Background: Incidence rates for adenocarcinoma of the lung are increasing and are higher in the United States than in many other developed countries. We examine whether these trends may be associated with changes in cigarette design.
Methods: Lung cancer risk equations based on observations during 1960-1972 from the American Cancer Society Cancer Prevention Study I are applied to 5-year birth cohort-specific estimates of changes in smoking behaviors to predict birth cohort-specific rates of squamous cell carcinoma and adenocarcinoma of the lung among US White men for the period 1973-2000. These expected rates are compared to observed rates for the same birth cohorts of White men in the US Surveillance, Epidemiology and End Results (SEER) data.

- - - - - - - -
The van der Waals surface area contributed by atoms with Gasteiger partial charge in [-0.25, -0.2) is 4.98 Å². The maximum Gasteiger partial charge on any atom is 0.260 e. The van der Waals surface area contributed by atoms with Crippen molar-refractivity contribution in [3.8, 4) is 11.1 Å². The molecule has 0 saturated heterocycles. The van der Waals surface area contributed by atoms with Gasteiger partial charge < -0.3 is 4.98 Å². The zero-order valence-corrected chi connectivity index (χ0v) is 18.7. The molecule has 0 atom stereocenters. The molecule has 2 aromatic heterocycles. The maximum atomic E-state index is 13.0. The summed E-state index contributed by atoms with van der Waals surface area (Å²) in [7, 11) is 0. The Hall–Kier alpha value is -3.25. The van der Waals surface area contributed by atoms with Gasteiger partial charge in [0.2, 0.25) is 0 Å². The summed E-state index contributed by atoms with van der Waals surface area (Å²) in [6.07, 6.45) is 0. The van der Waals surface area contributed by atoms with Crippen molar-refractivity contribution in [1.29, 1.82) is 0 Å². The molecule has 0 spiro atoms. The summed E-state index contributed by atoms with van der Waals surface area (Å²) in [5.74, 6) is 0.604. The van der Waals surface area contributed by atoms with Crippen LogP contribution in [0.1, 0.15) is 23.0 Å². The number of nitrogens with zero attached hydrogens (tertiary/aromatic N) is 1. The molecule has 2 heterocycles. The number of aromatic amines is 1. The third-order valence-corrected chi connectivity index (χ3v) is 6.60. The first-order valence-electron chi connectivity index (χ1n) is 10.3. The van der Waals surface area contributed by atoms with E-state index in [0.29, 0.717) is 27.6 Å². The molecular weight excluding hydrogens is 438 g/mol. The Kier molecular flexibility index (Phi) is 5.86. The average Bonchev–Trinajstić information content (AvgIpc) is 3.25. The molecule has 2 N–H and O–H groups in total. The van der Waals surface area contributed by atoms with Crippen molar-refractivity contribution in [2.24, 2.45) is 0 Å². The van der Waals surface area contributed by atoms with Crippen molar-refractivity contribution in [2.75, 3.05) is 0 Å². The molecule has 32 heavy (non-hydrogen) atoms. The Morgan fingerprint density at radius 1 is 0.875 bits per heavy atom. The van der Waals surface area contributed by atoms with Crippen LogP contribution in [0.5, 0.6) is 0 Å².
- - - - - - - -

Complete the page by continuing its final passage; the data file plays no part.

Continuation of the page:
Results: Changes in smoking behaviors over the past several decades adequately explain the changes in squamous cell carcinoma rates observed in the SEER data. However, predicted rates for adenocarcinoma do not match the observed SEER data without inclusion of a term increasing the risk for adenocarcinoma with the duration of smoking after 1965.
Conclusion: The risk of developing squamous cell carcinoma from smoking appears to have remained stable in the United States over the past several decades; however, the risk of adenocarcinoma has increased substantially in a pattern temporally associated with changes in cigarette design.